Friday, June 16, 2006

sometimes i wish i could be more like david brown

living more simply. living with a root cellar and a little stucco home. doing more crafts and living off of the land (at least a bit more than i do).

yesterday, my ex-boss took me out to dinner. we went to a restaurant in west hartford center. we met at 5:30. the center wasn't bad then. not too too crowded. plenty of parking spots in the big lots. we had a lovely conversation and lovely dinner. (she was my BEST boss ever and we are absolute TOTAL opposites in EVERY way). she remarked how she really liked west hartford center and was looking forward to blue back. i remarked how i HATED the center, it's status-seeking people with their suvs (we were sitting by a big window and i noticed an suv pull up in front of the restaurant. it contained ONE young woman. ONE. too young to have a family and too old for it to be her parent's car. i was LIVID) and how i had voted AGAINST blue back TWICE. by the time we left the restaurant, the sidewalks were CHUCK FULL of people in their finery showing off. that's exactly what they were doing. they were there to see and to be seen. i parted from my ex-boss and went to my car. the entire lot i was in (it's huge) was FULL. i really don't like what my center has become. we've lost something in the process of gaining nothing but crowds with too-big cars.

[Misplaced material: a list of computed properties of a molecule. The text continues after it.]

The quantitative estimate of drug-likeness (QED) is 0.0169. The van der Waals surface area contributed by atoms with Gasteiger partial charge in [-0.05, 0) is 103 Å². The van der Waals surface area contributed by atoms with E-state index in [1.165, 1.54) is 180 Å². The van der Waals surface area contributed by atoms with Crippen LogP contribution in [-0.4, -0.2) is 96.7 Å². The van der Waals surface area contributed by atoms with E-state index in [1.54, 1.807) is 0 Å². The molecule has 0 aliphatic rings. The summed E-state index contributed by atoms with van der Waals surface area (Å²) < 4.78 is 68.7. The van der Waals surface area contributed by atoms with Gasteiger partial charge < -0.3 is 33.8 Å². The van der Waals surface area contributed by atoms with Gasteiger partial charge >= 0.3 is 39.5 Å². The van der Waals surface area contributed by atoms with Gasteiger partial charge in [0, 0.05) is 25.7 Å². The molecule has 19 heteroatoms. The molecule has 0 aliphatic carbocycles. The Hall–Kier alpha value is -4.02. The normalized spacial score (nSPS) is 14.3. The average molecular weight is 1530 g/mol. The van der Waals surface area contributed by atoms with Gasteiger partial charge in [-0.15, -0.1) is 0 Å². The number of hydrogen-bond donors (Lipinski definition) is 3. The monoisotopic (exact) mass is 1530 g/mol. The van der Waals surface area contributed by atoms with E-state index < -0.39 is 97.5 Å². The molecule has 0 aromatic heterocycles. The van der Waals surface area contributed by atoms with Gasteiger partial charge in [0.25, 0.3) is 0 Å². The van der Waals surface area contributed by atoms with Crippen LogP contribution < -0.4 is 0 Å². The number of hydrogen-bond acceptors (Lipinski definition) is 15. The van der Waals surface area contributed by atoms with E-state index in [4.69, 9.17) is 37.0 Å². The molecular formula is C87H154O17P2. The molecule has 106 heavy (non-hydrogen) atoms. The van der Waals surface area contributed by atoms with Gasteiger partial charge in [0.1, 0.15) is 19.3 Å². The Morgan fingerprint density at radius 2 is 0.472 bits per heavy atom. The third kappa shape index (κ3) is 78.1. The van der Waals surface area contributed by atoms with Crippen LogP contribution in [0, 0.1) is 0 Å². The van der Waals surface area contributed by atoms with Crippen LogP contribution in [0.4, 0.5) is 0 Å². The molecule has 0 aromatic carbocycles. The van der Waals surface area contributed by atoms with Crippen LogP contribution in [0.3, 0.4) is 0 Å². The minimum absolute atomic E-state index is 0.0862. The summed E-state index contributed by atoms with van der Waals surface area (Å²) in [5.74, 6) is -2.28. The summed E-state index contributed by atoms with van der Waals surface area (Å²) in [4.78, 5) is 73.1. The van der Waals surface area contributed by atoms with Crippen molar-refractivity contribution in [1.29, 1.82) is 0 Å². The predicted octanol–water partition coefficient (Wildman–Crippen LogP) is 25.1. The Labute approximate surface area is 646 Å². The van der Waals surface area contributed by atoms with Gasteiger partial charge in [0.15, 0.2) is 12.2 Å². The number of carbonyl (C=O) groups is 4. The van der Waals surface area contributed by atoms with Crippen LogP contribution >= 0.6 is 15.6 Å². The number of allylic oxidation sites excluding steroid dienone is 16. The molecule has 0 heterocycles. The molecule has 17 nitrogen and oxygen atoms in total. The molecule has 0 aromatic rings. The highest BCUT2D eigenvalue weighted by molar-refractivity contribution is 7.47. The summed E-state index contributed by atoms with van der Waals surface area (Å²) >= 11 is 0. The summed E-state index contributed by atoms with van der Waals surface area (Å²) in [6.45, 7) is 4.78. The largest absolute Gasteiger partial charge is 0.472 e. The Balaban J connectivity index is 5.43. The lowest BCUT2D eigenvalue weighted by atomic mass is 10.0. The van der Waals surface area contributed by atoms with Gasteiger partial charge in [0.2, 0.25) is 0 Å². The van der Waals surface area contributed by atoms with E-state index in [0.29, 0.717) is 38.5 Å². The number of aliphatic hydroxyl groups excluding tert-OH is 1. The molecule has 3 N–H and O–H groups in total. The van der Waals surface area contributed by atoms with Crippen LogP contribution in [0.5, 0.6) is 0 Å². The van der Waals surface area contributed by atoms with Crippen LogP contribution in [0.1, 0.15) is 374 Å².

Artist chooses a life without running water or electricity

Artist chooses a life without running water or electricity
By Steve Grant, The Hartford Courant June 15, 2006
OLD SAYBROOK, Conn. --But for his beat-up 16-year-old pickup truck, David Brown of Old Saybrook might be oblivious to today's rising oil and gas prices, even impervious to them.
He's lived for 20 years in a tiny house made of hay and stucco without electricity or central heating. He grows much of his own food organically, so he doesn't need fertilizers or pesticides derived from petroleum products.
A highly efficient wood stove heats his home. He keeps his food chilled in a root cellar. Tiny amounts of propane power a reading lamp and a stove. He once had running water, but his well became silted, and he now fills jugs with water when visiting friends.
At a time when it has become almost fashionable to measure one's carbon footprint -- the amount of carbon dioxide produced from one's lifestyle -- that of David Brown is all but undetectable, as if he could walk in sand without leaving a trace.
He could be smug right now. He's not.
He just goes about his life, a life he has chosen, not a life he must endure, keeping things simple, though he seems almost saddened by some of the things he sees. A woman arriving at the supermarket alone in a mammoth SUV to pick up a few groceries left him with a mental image of excess.
Small is beautiful.........

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